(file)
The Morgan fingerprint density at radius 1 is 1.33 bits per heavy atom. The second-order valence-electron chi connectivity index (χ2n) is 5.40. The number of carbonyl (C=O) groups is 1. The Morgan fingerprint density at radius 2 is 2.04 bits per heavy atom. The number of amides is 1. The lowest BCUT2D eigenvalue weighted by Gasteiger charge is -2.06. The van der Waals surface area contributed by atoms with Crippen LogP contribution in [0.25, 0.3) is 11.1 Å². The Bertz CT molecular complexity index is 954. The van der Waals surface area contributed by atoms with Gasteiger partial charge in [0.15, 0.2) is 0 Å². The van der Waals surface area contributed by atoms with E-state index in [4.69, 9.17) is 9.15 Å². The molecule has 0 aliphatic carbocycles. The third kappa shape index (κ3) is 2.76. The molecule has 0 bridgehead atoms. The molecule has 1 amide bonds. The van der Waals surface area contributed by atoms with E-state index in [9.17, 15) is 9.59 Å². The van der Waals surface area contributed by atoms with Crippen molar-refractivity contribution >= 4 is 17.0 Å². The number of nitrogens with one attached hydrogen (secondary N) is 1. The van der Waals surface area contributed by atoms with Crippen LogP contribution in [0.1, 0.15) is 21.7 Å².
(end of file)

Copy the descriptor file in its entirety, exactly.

The Morgan fingerprint density at radius 1 is 1.33 bits per heavy atom. The second-order valence-electron chi connectivity index (χ2n) is 5.40. The number of carbonyl (C=O) groups is 1. The Morgan fingerprint density at radius 2 is 2.04 bits per heavy atom. The number of amides is 1. The lowest BCUT2D eigenvalue weighted by Gasteiger charge is -2.06. The van der Waals surface area contributed by atoms with Crippen LogP contribution in [0.25, 0.3) is 11.1 Å². The Bertz CT molecular complexity index is 954. The van der Waals surface area contributed by atoms with Gasteiger partial charge in [0.15, 0.2) is 0 Å². The van der Waals surface area contributed by atoms with E-state index in [4.69, 9.17) is 9.15 Å². The molecule has 0 aliphatic carbocycles. The third kappa shape index (κ3) is 2.76. The molecule has 0 bridgehead atoms. The molecule has 1 amide bonds. The van der Waals surface area contributed by atoms with E-state index in [9.17, 15) is 9.59 Å². The van der Waals surface area contributed by atoms with Crippen molar-refractivity contribution >= 4 is 17.0 Å². The number of nitrogens with one attached hydrogen (secondary N) is 1. The van der Waals surface area contributed by atoms with Crippen LogP contribution in [0.1, 0.15) is 21.7 Å².